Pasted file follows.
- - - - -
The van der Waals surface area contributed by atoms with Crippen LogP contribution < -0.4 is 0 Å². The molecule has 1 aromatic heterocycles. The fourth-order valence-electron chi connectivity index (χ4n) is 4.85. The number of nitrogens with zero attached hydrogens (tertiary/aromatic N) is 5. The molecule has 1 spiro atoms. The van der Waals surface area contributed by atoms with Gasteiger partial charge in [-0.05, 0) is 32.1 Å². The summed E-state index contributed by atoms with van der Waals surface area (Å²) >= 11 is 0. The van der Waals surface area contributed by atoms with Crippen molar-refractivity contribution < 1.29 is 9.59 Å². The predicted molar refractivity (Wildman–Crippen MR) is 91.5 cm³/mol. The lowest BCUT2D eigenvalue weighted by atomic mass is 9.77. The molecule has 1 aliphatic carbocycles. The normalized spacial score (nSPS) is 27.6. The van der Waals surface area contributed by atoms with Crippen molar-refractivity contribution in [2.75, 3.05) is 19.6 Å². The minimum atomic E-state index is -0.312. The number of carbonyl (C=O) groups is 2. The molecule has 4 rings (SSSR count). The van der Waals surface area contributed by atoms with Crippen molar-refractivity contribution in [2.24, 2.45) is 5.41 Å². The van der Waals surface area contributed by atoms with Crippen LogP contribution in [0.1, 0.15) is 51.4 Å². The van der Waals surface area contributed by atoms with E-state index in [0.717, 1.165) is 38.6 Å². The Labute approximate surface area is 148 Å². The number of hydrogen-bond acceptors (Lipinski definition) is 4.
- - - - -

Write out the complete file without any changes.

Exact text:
The van der Waals surface area contributed by atoms with Crippen LogP contribution < -0.4 is 0 Å². The molecule has 1 aromatic heterocycles. The fourth-order valence-electron chi connectivity index (χ4n) is 4.85. The number of nitrogens with zero attached hydrogens (tertiary/aromatic N) is 5. The molecule has 1 spiro atoms. The van der Waals surface area contributed by atoms with Gasteiger partial charge in [-0.05, 0) is 32.1 Å². The summed E-state index contributed by atoms with van der Waals surface area (Å²) >= 11 is 0. The van der Waals surface area contributed by atoms with Crippen molar-refractivity contribution < 1.29 is 9.59 Å². The predicted molar refractivity (Wildman–Crippen MR) is 91.5 cm³/mol. The lowest BCUT2D eigenvalue weighted by atomic mass is 9.77. The molecule has 1 aliphatic carbocycles. The normalized spacial score (nSPS) is 27.6. The van der Waals surface area contributed by atoms with Crippen molar-refractivity contribution in [2.75, 3.05) is 19.6 Å². The minimum atomic E-state index is -0.312. The number of carbonyl (C=O) groups is 2. The molecule has 4 rings (SSSR count). The van der Waals surface area contributed by atoms with Crippen molar-refractivity contribution in [2.24, 2.45) is 5.41 Å². The van der Waals surface area contributed by atoms with Crippen LogP contribution in [0.1, 0.15) is 51.4 Å². The van der Waals surface area contributed by atoms with E-state index in [0.717, 1.165) is 38.6 Å². The Labute approximate surface area is 148 Å². The number of hydrogen-bond acceptors (Lipinski definition) is 4.